You people are monsters.


  3. Hogbody Spradlin

    The NCAA gave The University of Miami, the most serially corrupt program in the country (yes, even worse than Auburn) traction to escape the noose.


  4. Cojones

    The fired investigator had done it wrongly. The replacement investigator did it wrongly. Seemless transition into the wrongly investigation. What’s the problem? Is Emmert defending himself wrongly from the wrongly or the wrongly wrongly investigator?

    Sincerely hope that Shalala wipes her butt with all of them in order that the NCAA can get competent leadership/communication.

    Senator, I don’t pull a fast trigger when it comes to someone’s job and look for all the contra facts to defend against innuendo. Emmert’s situation is becoming a quagmire that threatens the NCAA with self-beheadment ( 🙂 ,Lexicon? ). You have kept us in this critiqueing mood with the NCAA when earlier I thought you were just in a picky barrister mood toward Emmert. The vision clears to the waterhole where you have led us to drink. Apologies for my naivete as to what lies underneath the NCAA that appears rotten. No University should have to put up with adversity borne from incompetence of an athletic dept investigation bordering on subornation..


    • Scorpio Jones, III

      tut, tut, Cojo…I think he is being a picky barrister, but that doth not preclude his rightness. I guess I would say that Emmert did not know what he was doing with Penn State, but I still agree with the decision. Too bad Emmert does not seem to remember Penn State when talking about presidents and so forth.

      Too bad for the NCAA they did not select (elect?) the University of Georgia’s fine outgoing president instead of Emmert….think how happy we would all be.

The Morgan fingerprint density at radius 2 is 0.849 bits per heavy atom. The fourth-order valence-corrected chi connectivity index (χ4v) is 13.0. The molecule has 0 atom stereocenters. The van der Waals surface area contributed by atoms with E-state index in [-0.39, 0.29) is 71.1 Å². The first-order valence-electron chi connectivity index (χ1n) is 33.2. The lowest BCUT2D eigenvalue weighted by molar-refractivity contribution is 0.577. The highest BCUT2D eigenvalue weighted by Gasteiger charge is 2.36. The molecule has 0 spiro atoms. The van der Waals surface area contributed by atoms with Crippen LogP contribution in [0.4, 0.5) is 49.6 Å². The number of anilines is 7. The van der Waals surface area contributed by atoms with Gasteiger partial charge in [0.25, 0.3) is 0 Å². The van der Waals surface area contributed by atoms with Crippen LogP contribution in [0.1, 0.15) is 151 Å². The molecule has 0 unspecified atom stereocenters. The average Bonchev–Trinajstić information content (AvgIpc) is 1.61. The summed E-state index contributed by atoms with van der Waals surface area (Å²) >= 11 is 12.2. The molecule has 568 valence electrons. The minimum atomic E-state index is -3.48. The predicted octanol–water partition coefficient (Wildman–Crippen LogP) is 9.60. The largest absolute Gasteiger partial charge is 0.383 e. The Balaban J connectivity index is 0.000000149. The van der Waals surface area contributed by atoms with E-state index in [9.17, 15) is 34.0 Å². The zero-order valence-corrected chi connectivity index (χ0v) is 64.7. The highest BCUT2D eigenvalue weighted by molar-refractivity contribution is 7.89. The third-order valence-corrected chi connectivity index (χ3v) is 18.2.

And how much easier to spell is Adams.


      • Cojones

        Hope I never imply that the Senator’s picky comments are incorrect. They are the food of this kennel of Dawgs.


  5. Mayor of Dawgtown

    All this is going to become academic (at least regarding Emmert) when the Attorney General of Pennsylvania kicks the NCAA’s ass over the way it imposed sanctions on Penn State without Emmert having been granted authority properly by NCAA members and then blackmailing the new Penn State President into accepting the sanctions–all so Emmert could put the Sandusky matter to rest before Emmert went to London for the Olympics. Emmert is toast. It’s just a matter of time.


  6. Reblogged this on 3rdand57 and commented:
    “Get The Picture” lays out why the NCAA’s president Mark Emmert is such a joke in this latest happening. How in the world can fans have faith in the NCAA?


  7. Graham Spanier

    Wait, so we’re not holding presidents responsible for the behavior of assistant coaches?


  8. hailtogeorgia

    Regarding the first excerpt and the unethical piece, I’m fairly certain police use this tactic all the time when questioning suspects. Tell one guy his friend pinned it on him, tell the other one the same thing, watch the dominoes fall.

    Besides, how is that surprising? This is the same organization that used a completely unfounded report by TMZ that AJ was in Miami to slam a 4 game suspension for a totally unrelated item.